TODAY |

Royal Waitangi visit viewed as 'circuit-breaking' moment in treaty relations between Crown and Māori


The head of New Zealand's Māori Council believes Prince Charles' ascension to the British throne could spark breakthroughs in indigenous health and rights.

Your playlist will load after this ad

The pair will be hosted by Ngāpuhi, the nation’s largest iwi. Source: Breakfast

And if so, the turning point could be today, when the Prince of Wales joins the Duchess of Cornwall in a landmark visit to Waitangi, the site where New Zealand's foundational document was signed.

Not since Charles' last trip 25 years ago has a member of the British Royal family visited the Bay of Islands, where the Treaty of Waitangi was signed by the Crown and Māori chiefs in 1840.

While Queen Elizabeth II has ceded her power to exercise the Treaty to the New Zealand government, Māori Council executive director Matthew Tukaki is imagining the possibility of a break with tradition under her son.

"When it comes to the presence of Camilla and Charles in New Zealand, actually this could be the ability for us to have a circuit-breaking moment," he told AAP.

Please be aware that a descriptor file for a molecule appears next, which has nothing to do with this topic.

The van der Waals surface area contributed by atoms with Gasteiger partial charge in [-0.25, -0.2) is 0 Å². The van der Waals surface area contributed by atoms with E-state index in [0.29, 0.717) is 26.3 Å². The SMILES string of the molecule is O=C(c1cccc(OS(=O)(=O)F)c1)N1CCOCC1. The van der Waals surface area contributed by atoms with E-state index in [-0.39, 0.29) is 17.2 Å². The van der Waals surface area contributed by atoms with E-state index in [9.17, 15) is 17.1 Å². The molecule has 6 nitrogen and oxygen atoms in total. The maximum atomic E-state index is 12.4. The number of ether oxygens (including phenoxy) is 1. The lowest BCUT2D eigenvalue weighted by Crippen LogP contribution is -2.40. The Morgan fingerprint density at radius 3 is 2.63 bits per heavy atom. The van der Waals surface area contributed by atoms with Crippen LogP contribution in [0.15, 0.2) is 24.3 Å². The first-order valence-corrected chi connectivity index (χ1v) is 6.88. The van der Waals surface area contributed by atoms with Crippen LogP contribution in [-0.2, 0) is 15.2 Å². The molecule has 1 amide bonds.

"The (Treaty) relationship isn't with the government of the day, necessarily, but the institution we signed with all those years ago, with the Crown.

Your playlist will load after this ad

It will include the first trip to Waitangi by a member of the royal family in a quarter of a century. Source: 1 NEWS

"(Charles) will be a completely different monarch. He has a different style.

"He's been seen as somebody where he's more likely to have his voice heard. Like on climate change and environment issues.

"Look at his son's (Prince Harry) advocacy over mental health.

"We could have a different style of relationship, directly with the Monarch, than Māori have had, with monarchs going back to Queen Victoria, and I think that could be a good thing."

Your playlist will load after this ad

1 NEWS Māori Affairs reporter Yvonne Tahana has this report. Source: 1 NEWS

Queen Elizabeth is the world's longest-reigning monarch and has made a practice of not publicly interfering in politics.

For Charles, who will become King upon the 93-year-old's death, to change tack on that approach would be extraordinary.

Tukaki points to an unfortunate set of figures to make the argument for Crown intervention.

"We have the highest incarceration rates per head of population in the country," he said.

Your playlist will load after this ad

The royal pair appeared relaxed and interested in the City of Sails. Source: 1 NEWS

"We now have the highest suicide rate per head of population anywhere in the OECD.

"Our children are more likely to be taken into state care. We're more likely to be pulled over by the cops in brown postcodes.

"So is the system of government that was set up through at the time through the Treaty ... really fit for purpose?"